Like the football team does after important road wins, Doc Redman might want to pick up a little turf from the 10th hole at Riviera.
The rising Clemson sophomore won his way into match play on the 10th hole and in the final match won the US Amateur championship in a playoff on the same 10th hole.
Doug Ghim had Redman dormie going to the tee on the 17th hole. The University of Texas golfer had finally gotten the lead over Redman and needed just a win or halve one of the last two holes to be the US Amateur champion.
Redman didn’t feel pressure on the final two holes and the playoff hole. Instead he felt privileged. Privileged to be in a situation where he had done something good enough to bring the pressure down on him.
Redman kept the quote from a coach in his mind in pressure situations all week. “It is a privilege to feel the pressure coming down 18 with a chance to send it to extra holes,” said the Clemson golfer.
The Tiger sophomore earned the “privilege of the pressure” on the final hole of his 36 hole match with Ghim.
The sophomore from Raleigh drained an amazing 60 foot eagle putt on the par-5 17th hole.
At the time Redman was 2 down with Ghim.
“All that was going through my head (before the putt on 17) was about making the putt and putting a good stroke on it. I was just going, you’re going to make this, you’re going to make this and it worked out,” said Redman.
The eagle on 17 cut Ghim’s led to just one hole with the final hole to play.
On 18 Redman nailed his second shot to the green just seven feet from the pin. He was able to convert the birdie putt and evened the match to send it to a playoff.
“I’ve tried a lot to make all 10-footers equal no matter if they’re to win a match or to stay alive in the match, because I think that makes a huge difference,” he said.
When Redman teed off in the playoff it was the second time during the week he was forced to play extra holes.
The third-team All-American had to win his way out of a 13 for 8 playoff just to make the match play field.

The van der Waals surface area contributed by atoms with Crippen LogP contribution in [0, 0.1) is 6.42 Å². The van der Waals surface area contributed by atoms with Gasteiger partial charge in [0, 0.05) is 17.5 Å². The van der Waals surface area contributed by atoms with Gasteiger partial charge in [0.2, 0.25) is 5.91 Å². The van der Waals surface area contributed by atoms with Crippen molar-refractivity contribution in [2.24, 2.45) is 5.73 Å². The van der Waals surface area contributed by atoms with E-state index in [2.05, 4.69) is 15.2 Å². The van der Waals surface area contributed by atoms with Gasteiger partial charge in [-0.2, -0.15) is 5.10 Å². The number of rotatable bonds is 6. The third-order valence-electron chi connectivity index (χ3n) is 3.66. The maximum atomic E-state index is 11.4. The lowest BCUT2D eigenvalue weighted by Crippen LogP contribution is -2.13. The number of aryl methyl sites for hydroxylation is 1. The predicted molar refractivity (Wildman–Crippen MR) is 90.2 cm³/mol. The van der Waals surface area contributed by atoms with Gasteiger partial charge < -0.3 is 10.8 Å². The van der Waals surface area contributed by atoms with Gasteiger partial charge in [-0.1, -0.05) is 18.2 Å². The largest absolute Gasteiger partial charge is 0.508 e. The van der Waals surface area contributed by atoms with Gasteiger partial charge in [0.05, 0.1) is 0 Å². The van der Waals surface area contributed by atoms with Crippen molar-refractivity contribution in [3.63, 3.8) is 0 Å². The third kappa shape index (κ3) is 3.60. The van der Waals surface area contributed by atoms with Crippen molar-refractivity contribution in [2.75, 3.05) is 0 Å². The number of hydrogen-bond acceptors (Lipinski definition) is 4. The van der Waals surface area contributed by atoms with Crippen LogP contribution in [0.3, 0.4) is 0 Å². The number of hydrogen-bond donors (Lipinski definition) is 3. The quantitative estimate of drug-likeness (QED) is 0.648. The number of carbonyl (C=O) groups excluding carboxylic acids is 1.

“I just wanted to get through because I new if match play came that I could do it, you know, I could win some matches and advance,” Redman said.
He had proved his ability in a match play format with a runner-up finish at the prestigious Western Amateur just a couple of weeks before the US Am.
Redman was four down through nine in the finals before he rallied to have a chance to win on the 18th hole. His putt slid by the hole and the title was decided in a four-hole playoff won by Norman Xiong over Redman.
The playoff hole was number 10 and Ghim’s tee shot on a drivable par-4 found trouble. Redman split the fairway and hit his second shot close enough for a birdie try.
Ghim had tree trouble and then went from sand trap to sand trap before conceding the hole, the match and the championship to Redman.
“It is incredible to add my name to the list of all the incredible champions. I beat some of the best players in the world and I hope that this can catapult me up into that conversation as well going forward,” he said.
Redman is the second Clemson golfer to win the US Amateur championship. Chris Patton won the 1989 title at the Merion Golf Club
Immediately after the final Redman was informed that he had been selected to the Walker Cup team. Both he and Ghim made the all-star squad that will play against an amateur team from Great Britain and Ireland.
Redman will be back in Los Angeles early next month to compete in the matches at the Los Angeles Country Club.
He also will have two spring tournaments added to his schedule. His win in the US Am means he will be invited to play in The Masters next April and he also receives an exemption to play in the US Open in June.
Categories: + College Golf, Clemson golf, College Golf
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